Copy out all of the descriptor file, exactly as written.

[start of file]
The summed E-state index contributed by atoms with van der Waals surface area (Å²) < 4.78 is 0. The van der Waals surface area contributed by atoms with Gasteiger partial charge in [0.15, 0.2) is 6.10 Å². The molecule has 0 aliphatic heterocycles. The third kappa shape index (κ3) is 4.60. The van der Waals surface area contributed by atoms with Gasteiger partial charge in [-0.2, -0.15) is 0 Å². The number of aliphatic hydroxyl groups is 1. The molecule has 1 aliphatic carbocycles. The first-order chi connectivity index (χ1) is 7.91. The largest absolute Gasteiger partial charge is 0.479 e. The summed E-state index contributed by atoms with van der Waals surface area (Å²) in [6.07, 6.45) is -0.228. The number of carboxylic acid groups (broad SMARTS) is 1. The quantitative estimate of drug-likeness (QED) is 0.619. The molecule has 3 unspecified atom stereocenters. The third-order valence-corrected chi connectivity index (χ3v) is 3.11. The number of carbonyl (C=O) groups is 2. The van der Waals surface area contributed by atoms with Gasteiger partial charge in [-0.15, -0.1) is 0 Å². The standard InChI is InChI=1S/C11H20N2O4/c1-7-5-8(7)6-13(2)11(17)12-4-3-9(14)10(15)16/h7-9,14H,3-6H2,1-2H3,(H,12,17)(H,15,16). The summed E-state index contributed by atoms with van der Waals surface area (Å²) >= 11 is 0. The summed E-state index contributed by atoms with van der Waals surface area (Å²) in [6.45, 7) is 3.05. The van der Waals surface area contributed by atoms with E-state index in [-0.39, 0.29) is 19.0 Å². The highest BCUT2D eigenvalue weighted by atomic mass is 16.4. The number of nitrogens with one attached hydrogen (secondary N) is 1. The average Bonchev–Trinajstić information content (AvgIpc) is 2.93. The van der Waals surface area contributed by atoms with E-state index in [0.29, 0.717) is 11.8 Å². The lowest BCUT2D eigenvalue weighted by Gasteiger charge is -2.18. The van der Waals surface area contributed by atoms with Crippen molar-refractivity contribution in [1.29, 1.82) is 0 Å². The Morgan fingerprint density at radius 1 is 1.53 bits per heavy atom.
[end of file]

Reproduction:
The summed E-state index contributed by atoms with van der Waals surface area (Å²) < 4.78 is 0. The van der Waals surface area contributed by atoms with Gasteiger partial charge in [0.15, 0.2) is 6.10 Å². The molecule has 0 aliphatic heterocycles. The third kappa shape index (κ3) is 4.60. The van der Waals surface area contributed by atoms with Gasteiger partial charge in [-0.2, -0.15) is 0 Å². The number of aliphatic hydroxyl groups is 1. The molecule has 1 aliphatic carbocycles. The first-order chi connectivity index (χ1) is 7.91. The largest absolute Gasteiger partial charge is 0.479 e. The summed E-state index contributed by atoms with van der Waals surface area (Å²) in [6.07, 6.45) is -0.228. The number of carboxylic acid groups (broad SMARTS) is 1. The quantitative estimate of drug-likeness (QED) is 0.619. The molecule has 3 unspecified atom stereocenters. The third-order valence-corrected chi connectivity index (χ3v) is 3.11. The number of carbonyl (C=O) groups is 2. The van der Waals surface area contributed by atoms with Gasteiger partial charge in [-0.15, -0.1) is 0 Å². The standard InChI is InChI=1S/C11H20N2O4/c1-7-5-8(7)6-13(2)11(17)12-4-3-9(14)10(15)16/h7-9,14H,3-6H2,1-2H3,(H,12,17)(H,15,16). The summed E-state index contributed by atoms with van der Waals surface area (Å²) >= 11 is 0. The summed E-state index contributed by atoms with van der Waals surface area (Å²) in [6.45, 7) is 3.05. The van der Waals surface area contributed by atoms with E-state index in [-0.39, 0.29) is 19.0 Å². The highest BCUT2D eigenvalue weighted by atomic mass is 16.4. The number of nitrogens with one attached hydrogen (secondary N) is 1. The average Bonchev–Trinajstić information content (AvgIpc) is 2.93. The van der Waals surface area contributed by atoms with E-state index in [0.29, 0.717) is 11.8 Å². The lowest BCUT2D eigenvalue weighted by Gasteiger charge is -2.18. The van der Waals surface area contributed by atoms with Crippen molar-refractivity contribution in [1.29, 1.82) is 0 Å². The Morgan fingerprint density at radius 1 is 1.53 bits per heavy atom.